A cystocele is one manifestation of a pelvic floor prolapse, and it is defined as an anterior vaginal wall descent in such a way that the urethrovesical junction (or any point behind it) is found 3 centimeters or less above the hymenal plane.
Pathophysiology of the condition
A common functional symptom associated with a cystocele is stress incontinence, which has been explained in various ways. In one hypothesis, a sudden increase in intra-abdominal pressure couples with a reflex contraction of the levator ani, a broad muscle which forms the pelvic floor.
Such action is associated with passive closure of the urethra, provided pelvic support is normal. This further depends on the approximation of the mucosal lining of the walls of the urethra, with the smooth muscle in the urethral wall and the blood vessels running below the mucosa contributing largely to the firmness of the seal.
The urethra also closes actively because of the contraction of the pelvic floor. Since the bladder neck and the first part of the urethra in females lie above the pelvic floor, contraction of these muscles leads to increase in pressure inside the bladder and the urethra. This prevents the escape of urine with increased abdominal pressure.
Another theory is that pelvic floor contraction compresses the urethra against the firm ligamentous condensations of the pelvic fascia and vagina, closing it against the increased pressure. This is also called the “hammock hypothesis.”
Causes of a cystocele
The urinary bladder, doxycycline to treat uti along with other pelvic organs in the female, lies upon and is supported by the strong endopelvic fascia and pelvic floor muscles. The pelvic muscle tone is vital to hold these organs, including the uterus, urinary bladder, urethra, cervix and vagina.
But in cases when these supports are torn or excessively stretched, they are seriously weakened. This allows the bladder to bulge through the vagina, even as far as into or beyond the opening of the vagina. This is how a cystocele is formed. Cystoceles are covered by the vaginal mucosal membrane.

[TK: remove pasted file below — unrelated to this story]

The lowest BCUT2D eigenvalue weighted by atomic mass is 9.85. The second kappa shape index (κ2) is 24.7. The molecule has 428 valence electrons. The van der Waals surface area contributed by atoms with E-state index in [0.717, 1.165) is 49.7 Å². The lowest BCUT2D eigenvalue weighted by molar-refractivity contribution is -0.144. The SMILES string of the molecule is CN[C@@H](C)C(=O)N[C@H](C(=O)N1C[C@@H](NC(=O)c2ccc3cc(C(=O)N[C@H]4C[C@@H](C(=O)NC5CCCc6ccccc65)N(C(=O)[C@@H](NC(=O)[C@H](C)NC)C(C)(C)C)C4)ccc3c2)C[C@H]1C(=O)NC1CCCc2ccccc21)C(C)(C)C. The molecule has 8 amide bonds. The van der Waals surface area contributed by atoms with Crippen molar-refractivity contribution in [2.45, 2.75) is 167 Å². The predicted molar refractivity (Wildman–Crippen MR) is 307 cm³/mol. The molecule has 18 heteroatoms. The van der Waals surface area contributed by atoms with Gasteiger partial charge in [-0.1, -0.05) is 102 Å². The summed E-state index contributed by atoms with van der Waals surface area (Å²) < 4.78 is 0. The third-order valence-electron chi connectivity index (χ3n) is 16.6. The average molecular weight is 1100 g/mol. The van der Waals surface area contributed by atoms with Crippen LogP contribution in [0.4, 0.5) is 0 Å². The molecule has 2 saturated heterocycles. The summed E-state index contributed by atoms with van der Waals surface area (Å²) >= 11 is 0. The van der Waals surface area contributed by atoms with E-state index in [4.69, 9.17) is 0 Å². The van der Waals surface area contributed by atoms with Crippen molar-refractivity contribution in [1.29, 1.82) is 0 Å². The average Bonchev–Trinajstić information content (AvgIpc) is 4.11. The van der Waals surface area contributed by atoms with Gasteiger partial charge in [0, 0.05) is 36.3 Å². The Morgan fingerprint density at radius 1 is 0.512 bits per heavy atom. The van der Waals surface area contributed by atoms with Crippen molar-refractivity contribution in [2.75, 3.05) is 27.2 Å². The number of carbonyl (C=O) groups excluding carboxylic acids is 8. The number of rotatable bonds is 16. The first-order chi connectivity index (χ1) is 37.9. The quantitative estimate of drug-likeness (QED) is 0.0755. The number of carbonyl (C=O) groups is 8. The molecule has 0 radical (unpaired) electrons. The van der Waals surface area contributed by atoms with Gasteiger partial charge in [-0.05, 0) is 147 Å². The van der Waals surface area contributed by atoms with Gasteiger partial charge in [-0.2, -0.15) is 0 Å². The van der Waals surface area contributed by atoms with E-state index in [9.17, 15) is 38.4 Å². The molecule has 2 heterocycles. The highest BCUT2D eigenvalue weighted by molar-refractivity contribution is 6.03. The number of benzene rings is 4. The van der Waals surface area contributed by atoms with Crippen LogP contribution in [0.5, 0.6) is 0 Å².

This kind of damage occurs following many types of stresses, such as:
- Vaginal delivery: this is by far the most common factor underlying a cystocele. The process of delivery stretches the pelvic floor as the baby presses against it in its downward journey through the pelvis and vagina. The risk is higher if:
- The delivery was assisted by forceps or ventouse
- The baby was large for the woman’s size
- The woman had multiple deliveries
- The labor was a prolonged process
- Chronic strain on the pelvic floor such as with:
- Habitual constipation
- Straining at stools
- Chronic or very heavy coughing
- Overweight or obesity
- Lifting heavy weights repeatedly
- Nulliparous bladder prolapse: this is a cystocele which occurs in a woman who has never given birth. In some cases it may be due to a congenital weakness of the pelvic muscles.
- Some conditions in which the connective tissues are excessively weak may lead to cystocele, such as:
- Marfan syndrome
- Ehlers-Danlos syndrome
- Joint hypermobility syndrome
- All Cystocele Content
- How is a Cystocele Treated?
- Diagnosing a Cystocele
Last Updated: Feb 26, 2019
Dr. Liji Thomas
Dr. Liji Thomas is an OB-GYN, who graduated from the Government Medical College, University of Calicut, Kerala, in 2001. Liji practiced as a full-time consultant in obstetrics/gynecology in a private hospital for a few years following her graduation. She has counseled hundreds of patients facing issues from pregnancy-related problems and infertility, and has been in charge of over 2,000 deliveries, striving always to achieve a normal delivery rather than operative.
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